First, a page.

Alaskan Halibut English pea puree, blistered red and yellow grape tomatoes, Maui onion and herb infused black truffle-sherry vinaigrette

This was a beautifully-plated dish, with the halibut being the center of attention. Like the foie gras, the halibut was perfectly cooked, moist and flaky. The pea puree and tomatoes both added some sweetness, and were delicious on their own. The onions and vinaigrette added a little acidity and depth of flavor.

Prime Filet of Beef warm fork-smashed fingerling potato salad, roasted tomatoes, shisito peppers, watercress, and a white wine-shiitake mushroom sauce

There were a number of components to this dish. The beef was cooked to a very nice medium rare, and the filet was characteristically tender. The tomato, while not entirely necessary on the plate, was sweet and juicy – a topping of toasted breadcrumbs added some texture. I enjoyed the addition of the spicy arugula, as well as the potatoes.

Chocolate Lava Cake

This lava cake didn’t really have as ‘molten’ of a center as I expected. Chocolate did not leak out of the cake as it was cut into, though the interior of the cake was very moist. Still, the flavors were there. The whipped cream added a nice lightness to the dish.

Sticky Toffee Pudding Cake

This pudding cake had a nice toffee flavor without being overbearing. Served mildly warm, the cold ice cream was a very nice accompaniment. I also liked the chopped nuts on top for some bite.

In all, this was a very good meal. There were no disappointing dishes, and the food was executed very well. Many of the plates brought together very familiar ingredients, though Chef Lunetta was able to keep them interesting. One drawback, however, was the slow service. It was polite and quick-responsive when we actually did get the server’s attention, so I don’t think it detracted too much from the meal. However, it was noticeably slow.

Craft – 1/5/09

10100 Constellation Boulevard
Los Angeles, CA 90067

Craft is probably best known for being one of Top Chef’s Tom Colicchio’s restaurants.  Tom Colicchio was a renowned chef before the TV show, making a name for himself in the New York restaurant scene with Gramercy Tavern. While many TV-celebrity chef restaurants are pretty underwhelming, I think Craft is one of the better ones. It’s located in Century City with a concentrated business crowd, especially during lunch. The interior is full of natural light, a slick and modern space.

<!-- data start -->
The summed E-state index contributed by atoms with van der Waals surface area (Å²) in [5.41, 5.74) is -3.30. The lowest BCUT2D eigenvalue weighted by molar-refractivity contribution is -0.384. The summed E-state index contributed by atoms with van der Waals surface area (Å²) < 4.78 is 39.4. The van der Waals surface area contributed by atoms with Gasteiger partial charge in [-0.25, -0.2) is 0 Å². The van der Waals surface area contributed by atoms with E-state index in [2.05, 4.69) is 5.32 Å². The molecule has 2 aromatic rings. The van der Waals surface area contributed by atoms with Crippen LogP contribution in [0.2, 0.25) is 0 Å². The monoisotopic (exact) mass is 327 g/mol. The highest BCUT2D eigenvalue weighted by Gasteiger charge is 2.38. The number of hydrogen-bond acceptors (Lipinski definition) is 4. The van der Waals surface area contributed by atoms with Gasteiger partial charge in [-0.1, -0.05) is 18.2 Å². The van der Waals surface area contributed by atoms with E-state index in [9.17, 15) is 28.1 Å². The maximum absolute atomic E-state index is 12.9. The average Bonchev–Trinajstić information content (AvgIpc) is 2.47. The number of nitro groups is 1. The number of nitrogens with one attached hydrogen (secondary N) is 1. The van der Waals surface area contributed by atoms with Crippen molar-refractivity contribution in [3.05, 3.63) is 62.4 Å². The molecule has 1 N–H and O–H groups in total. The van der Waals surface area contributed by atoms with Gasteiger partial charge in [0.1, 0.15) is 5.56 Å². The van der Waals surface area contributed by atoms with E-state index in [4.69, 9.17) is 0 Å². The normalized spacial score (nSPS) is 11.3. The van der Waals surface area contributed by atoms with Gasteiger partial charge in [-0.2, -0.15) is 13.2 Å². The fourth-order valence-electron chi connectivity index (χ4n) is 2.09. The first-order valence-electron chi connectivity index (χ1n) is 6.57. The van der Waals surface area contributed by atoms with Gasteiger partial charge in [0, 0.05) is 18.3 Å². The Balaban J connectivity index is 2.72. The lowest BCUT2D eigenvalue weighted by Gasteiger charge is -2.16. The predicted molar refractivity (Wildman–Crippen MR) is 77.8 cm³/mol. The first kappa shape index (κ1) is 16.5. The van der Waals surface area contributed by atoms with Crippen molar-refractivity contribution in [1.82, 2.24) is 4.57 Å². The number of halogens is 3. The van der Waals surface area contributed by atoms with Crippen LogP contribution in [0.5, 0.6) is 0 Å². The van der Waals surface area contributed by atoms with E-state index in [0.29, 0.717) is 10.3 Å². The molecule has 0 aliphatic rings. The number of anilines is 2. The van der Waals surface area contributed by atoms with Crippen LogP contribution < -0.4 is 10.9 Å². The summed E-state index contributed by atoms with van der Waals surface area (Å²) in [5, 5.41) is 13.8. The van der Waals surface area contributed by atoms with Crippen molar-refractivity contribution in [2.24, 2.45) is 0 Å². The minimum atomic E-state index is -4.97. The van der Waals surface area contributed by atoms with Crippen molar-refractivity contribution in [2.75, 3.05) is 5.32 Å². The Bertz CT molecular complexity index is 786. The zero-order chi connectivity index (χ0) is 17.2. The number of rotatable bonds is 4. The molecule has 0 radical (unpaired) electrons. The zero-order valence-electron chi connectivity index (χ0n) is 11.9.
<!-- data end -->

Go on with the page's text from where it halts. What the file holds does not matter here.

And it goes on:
On my last trip to Craft during the October 2009 DineLA series, each member of our party of 5 received a $10 dining certificate to join them another time. As I was the only one who actually lived in LA, I found myself with $50 to use at Craft on my next visit. We elected for the 3-course  prix fixe lunch. The first courses were an option of a soup of pasta. Below is the celery root purée.

I didn’t really care too much for this soup as it tasted too much like celery. I know, that’s the point right? But I had one at Bouchon recently and I enjoyed that one, as it brought about a much more subtle celery root flavor.

The other appetizer was a chestnut agnolotti. Definitely tasty, with the dough having a nice chew. The pasta dough was a little bit thick, however. A relatively smaller portion made you want one more bite.

The first entrée was a hangar steak. Nothing extraordinary about it, but it was good – cooked well with good flavor.

The other entrée was Maine lobster with lima beans and spinach. I liked this dish. Having had some pretty good lobster recently, I was kind of picky and thought the flesh was a little chewy. However, it was cooked well, and I enjoyed the accompanying spinach and beans.

Next up were desserts. The first was a cranberry crisp with cajeta ice cream (a Mexican caramel). I like that most of Craft’s desserts are served warm with ice cream, and I’ve had a couple of cobblers here before and enjoyed them. The crisp was good and warm with a nice crust, and the ice cream was definitely interesting – in a good way.

The other dessert was a sort of banana upside-down cake with banana ice cream. This dessert was definitely banana overload. The cake was nice and warm, and the ice cream was not overwhelmingly banana. However, I probably preferred the first dessert.

Craft is a pretty decent restaurant. I wouldn’t mind having another lunch or dinner here. Prices can be moderately high, however, so one might be better suited trying other restaurants first before coming back. This is my second time for lunch, and I’ve been once for dinner, and they’ve all been pretty enjoyable. The highlight to me are the meats – there’s a wide array of different meats on the menu.